Objectives: We investigated the utility of color duplex ultrasound (CDU)-derived common femoral artery (CFA) hemodynamics for detecting significant aortoiliac occlusive disease and predicting its severity.
Methods: From January 1997 to June 2001, 132 consecutive patients with lower extremity arterial insufficiency underwent both femoropopliteal CDU scanning and aortography with runoff studies. CDU-derived CFA waveform contour (monophasic, biphasic, or triphasic), peak systolic velocity (PSV), and acceleration time were recorded for each patient. Severity of aortoiliac occlusive disease was classified by arteriography into three distinct groups: normal or minimal disease (<50%, group 1), significant focal or diffuse stenoses (>/=50%, group 2), or total occlusion (group 3). Using probability and receiver operating characteristic curve analysis, waveform contour and PSV were compared alone and in combination with the arteriographic groups to identify waveform contours and threshold PSV, which may accurately differentiate the three categories of aortoiliac occlusive disease.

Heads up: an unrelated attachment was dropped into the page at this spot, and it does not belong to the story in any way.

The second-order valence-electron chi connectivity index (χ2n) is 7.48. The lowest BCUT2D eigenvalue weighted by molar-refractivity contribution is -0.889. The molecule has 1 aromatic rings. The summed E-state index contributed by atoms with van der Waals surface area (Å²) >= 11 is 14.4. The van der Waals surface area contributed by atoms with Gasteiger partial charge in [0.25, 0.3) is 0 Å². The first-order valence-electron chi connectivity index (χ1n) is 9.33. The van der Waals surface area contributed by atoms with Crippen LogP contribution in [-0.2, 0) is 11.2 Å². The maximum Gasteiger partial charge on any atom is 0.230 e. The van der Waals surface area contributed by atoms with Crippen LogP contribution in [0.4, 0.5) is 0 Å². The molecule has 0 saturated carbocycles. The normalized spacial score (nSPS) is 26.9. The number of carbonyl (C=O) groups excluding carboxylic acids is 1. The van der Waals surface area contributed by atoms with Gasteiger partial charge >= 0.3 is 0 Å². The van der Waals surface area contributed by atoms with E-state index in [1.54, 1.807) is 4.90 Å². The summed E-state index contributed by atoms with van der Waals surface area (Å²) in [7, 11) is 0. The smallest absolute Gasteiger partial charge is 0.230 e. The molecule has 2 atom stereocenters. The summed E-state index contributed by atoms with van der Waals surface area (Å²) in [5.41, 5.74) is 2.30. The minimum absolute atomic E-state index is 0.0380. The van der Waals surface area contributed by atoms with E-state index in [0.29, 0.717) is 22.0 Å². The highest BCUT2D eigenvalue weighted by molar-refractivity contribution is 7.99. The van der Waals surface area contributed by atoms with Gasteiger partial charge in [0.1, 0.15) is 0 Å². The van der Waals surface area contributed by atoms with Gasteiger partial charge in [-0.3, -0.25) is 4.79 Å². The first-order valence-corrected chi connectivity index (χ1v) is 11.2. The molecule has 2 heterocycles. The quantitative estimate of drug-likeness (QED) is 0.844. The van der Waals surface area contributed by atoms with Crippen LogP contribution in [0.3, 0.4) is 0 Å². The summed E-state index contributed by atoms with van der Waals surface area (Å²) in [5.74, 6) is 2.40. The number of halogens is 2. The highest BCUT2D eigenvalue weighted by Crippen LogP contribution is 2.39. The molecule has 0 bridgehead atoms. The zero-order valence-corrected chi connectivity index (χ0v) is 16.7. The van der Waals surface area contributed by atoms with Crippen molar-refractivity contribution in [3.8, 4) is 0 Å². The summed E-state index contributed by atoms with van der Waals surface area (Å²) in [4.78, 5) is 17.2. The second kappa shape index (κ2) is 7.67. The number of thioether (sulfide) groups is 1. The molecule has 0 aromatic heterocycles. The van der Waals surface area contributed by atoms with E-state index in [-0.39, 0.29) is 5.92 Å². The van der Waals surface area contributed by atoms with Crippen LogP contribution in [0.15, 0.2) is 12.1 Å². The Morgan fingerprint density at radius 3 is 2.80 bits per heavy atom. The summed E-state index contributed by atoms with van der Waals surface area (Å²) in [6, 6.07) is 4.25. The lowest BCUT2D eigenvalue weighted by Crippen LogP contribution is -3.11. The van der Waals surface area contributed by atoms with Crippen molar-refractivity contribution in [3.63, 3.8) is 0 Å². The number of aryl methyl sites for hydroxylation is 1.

Results: Of 214 limbs available for study, 112 composed group 1, 70 composed group 2, and 32 composed group 3. Concomitant femoropopliteal disease was present in 47% of limbs in group 1, 53% of limbs in group 2, and 34% of limbs in group III. An abnormal CFA waveform contour (monophasic or biphasic) differentiated group 1 from groups 2 and 3, with 95% sensitivity, 89% specificity, 89% positive predictive value (PPV), 95% negative predictive value (NPV), and 92% accuracy. Mean PSV and acceleration time for monophasic and biphasic waveforms were 39 cm/sec +/- 19, 178 msec +/- 36 vs 95 cm/sec +/- 67, 97 msec +/- 31 respectively (P <.05). In differentiating between groups 2 and 3, the specificity, PPV, and accuracy for CFA PSV of </=45 cm/sec alone and for the PSV </=45 cm/sec combined with a CFA monophasic waveform were 89%, 76%, 85% and 97%, 92%, 88%, respectively. Concomitant significant superior femoral artery and bilateral iliac disease did not influence these findings.
Conclusion: CFA PSV 45 cm/s or less combined with a monophasic waveform is highly predictive of ipsilateral iliac occlusion. These results were independent of contralateral iliac and distal superior femoral artery disease. CFA color duplex US scanning may be considered an alternative technique to direct duplex scanning of the aortoiliac segment in patients being evaluated for inflow endoluminal or bypass procedures.